Equine viral arteritis is caused by what?arterivirus
what are the two major lesions of equine virual arteritis?(1) Serous and muco purulent rhinitis, conjunctivitis and palpebral edema. (2) Virus causes fibrinoid degeneration of muscular arteries, cause of hemorrhage in various tissues. (*influenza/Equine viral rhinopneumonitis also cause hemorrhages, but in arteritis lesions of hemorrhages in VARIOUS tissues bc degeneration in various tissues! )
what are the unique clinical signs of equine viral arteritis?edema of limbs and ventral abdomen (and eyelids) <---is how to diff from the other resp viruses of horses. (can also see more common symptoms liek Respiratory distress, fever, diarrhea, colic, abortion)
what is strangles caused by?Streptococcus equi equi.
what are the clinical signs of strangles?(strep equi equi) signs- fever, bilateral mucopurulent nasal discharge, Lymphadenopathy and painful swelling of lymph glands
which horse disease BEGINS with mucopurulent discharge and causes PAINFUL lymph gland swellings?strangles (strep equi)
what are the lesions of strangles?Suppurative rhinitis and lymphadenitits (mandibular and parapharyngeal).
how can you tell, in horses, the difference between a herpes(Equine viral rhinopneumonitis) infection and a streptocoocus (strangles) infection?the step infection will be SUPPURATIVE and the LNs will contain pus. In herpes, they are only edematous.
what are some really crappy sequale to a strangles infection?* extension of infection to paranasal sinuses and guttural pouch,* internal organs,*laryngeal hemiplagia, facial paralysis and Horner’s syndrome, and *purpura hemorrhagica (type III hypersensitibity)
which dz can cause empyema of the gutteral pouch?strangles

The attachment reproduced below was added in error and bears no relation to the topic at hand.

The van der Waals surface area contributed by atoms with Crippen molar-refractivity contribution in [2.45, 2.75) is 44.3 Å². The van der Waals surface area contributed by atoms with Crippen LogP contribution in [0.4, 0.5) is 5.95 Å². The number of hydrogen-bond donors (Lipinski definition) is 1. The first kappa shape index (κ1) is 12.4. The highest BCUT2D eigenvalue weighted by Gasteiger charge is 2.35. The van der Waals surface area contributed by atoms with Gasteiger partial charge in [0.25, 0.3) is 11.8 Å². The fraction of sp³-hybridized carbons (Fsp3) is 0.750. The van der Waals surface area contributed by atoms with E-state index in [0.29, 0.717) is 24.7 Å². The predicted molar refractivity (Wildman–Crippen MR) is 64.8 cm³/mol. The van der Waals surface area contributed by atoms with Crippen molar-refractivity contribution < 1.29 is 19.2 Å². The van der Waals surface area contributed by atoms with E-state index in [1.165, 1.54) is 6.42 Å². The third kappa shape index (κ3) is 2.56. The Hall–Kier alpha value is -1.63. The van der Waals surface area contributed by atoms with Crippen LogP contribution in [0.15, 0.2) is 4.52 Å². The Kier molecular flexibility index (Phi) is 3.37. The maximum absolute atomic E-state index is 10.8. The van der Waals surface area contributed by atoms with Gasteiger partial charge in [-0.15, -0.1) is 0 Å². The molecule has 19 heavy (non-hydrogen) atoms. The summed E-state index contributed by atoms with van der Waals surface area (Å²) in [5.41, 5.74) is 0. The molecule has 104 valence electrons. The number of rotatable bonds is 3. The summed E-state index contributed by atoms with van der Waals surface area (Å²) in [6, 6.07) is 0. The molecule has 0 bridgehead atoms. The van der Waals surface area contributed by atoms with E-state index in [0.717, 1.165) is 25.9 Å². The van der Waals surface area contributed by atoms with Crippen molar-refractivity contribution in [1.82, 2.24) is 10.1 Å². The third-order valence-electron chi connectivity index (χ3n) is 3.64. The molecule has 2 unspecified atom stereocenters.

which dz in who can lead to laryngeal hemiplagia, facial paralysis and Horner’s syndrome?HORSE- strangles
which dz in who can cause a type III hypersensitivity called purpura hemorrhagica?HORSES, strangles
Which horse dzs are zoonotic? (2)(1) GLANDERS (Burkholderia mallie) (2) Meliodiosis aka pseudoglanders (Burkholderia seudomallie)
(he didn't emphasize)What causes Glanders? who does it affect? where is it(geographically)? What's important about it? what are the lesions?Glanders is caused by Burkholderia mallie. It is a horse disease which is NOT present in the US, but we care because it is ZOONOTIC to man and dogs. It causes suppurative nodules in nasal cavity, lung and skin
(he didn't emphasize) Meliodiosis (pseudoglanders) is caused by what? who does it affect? how is it different from glanders?caused by Burkholderia seudomallie. IT affects horses, cattle, sheep, goats,pigs,dogs,cats, rodents and man! ZOONOTIC! When in horses, disease is similar to glanders (suppurative nodules). (Confined to Australia, Europe and South East Asia.). THE DIFFERENCE between glanders and pseudoglanders is that pseudo is caused by sthing else, and it affects a wider range of hosts
what is a nasal polyp, and how is it different from a granuloma?polyp is a pedunculated mass, and is due to an inflammatory condition. Granulomas usually are due to an etiological agent are they are soft, pink and bleed easily.